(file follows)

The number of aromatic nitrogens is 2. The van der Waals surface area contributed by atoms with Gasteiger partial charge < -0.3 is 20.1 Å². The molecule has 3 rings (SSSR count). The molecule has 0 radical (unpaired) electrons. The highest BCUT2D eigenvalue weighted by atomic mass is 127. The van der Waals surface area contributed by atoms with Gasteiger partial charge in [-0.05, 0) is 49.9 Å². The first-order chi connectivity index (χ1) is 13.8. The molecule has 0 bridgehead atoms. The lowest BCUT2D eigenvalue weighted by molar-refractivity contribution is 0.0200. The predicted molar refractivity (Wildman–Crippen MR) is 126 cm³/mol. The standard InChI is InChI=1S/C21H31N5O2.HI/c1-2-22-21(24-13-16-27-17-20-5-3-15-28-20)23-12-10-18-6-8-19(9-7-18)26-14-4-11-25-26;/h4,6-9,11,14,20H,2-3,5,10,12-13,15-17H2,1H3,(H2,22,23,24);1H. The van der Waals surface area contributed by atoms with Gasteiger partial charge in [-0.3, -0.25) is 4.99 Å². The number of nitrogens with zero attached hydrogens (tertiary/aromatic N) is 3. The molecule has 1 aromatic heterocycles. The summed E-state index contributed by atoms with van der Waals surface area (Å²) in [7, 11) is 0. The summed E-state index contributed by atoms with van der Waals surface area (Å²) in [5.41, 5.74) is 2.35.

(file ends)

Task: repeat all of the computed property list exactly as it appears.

The number of aromatic nitrogens is 2. The van der Waals surface area contributed by atoms with Gasteiger partial charge < -0.3 is 20.1 Å². The molecule has 3 rings (SSSR count). The molecule has 0 radical (unpaired) electrons. The highest BCUT2D eigenvalue weighted by atomic mass is 127. The van der Waals surface area contributed by atoms with Gasteiger partial charge in [-0.05, 0) is 49.9 Å². The first-order chi connectivity index (χ1) is 13.8. The molecule has 0 bridgehead atoms. The lowest BCUT2D eigenvalue weighted by molar-refractivity contribution is 0.0200. The predicted molar refractivity (Wildman–Crippen MR) is 126 cm³/mol. The standard InChI is InChI=1S/C21H31N5O2.HI/c1-2-22-21(24-13-16-27-17-20-5-3-15-28-20)23-12-10-18-6-8-19(9-7-18)26-14-4-11-25-26;/h4,6-9,11,14,20H,2-3,5,10,12-13,15-17H2,1H3,(H2,22,23,24);1H. The van der Waals surface area contributed by atoms with Gasteiger partial charge in [-0.3, -0.25) is 4.99 Å². The number of nitrogens with zero attached hydrogens (tertiary/aromatic N) is 3. The molecule has 1 aromatic heterocycles. The summed E-state index contributed by atoms with van der Waals surface area (Å²) in [7, 11) is 0. The summed E-state index contributed by atoms with van der Waals surface area (Å²) in [5.41, 5.74) is 2.35.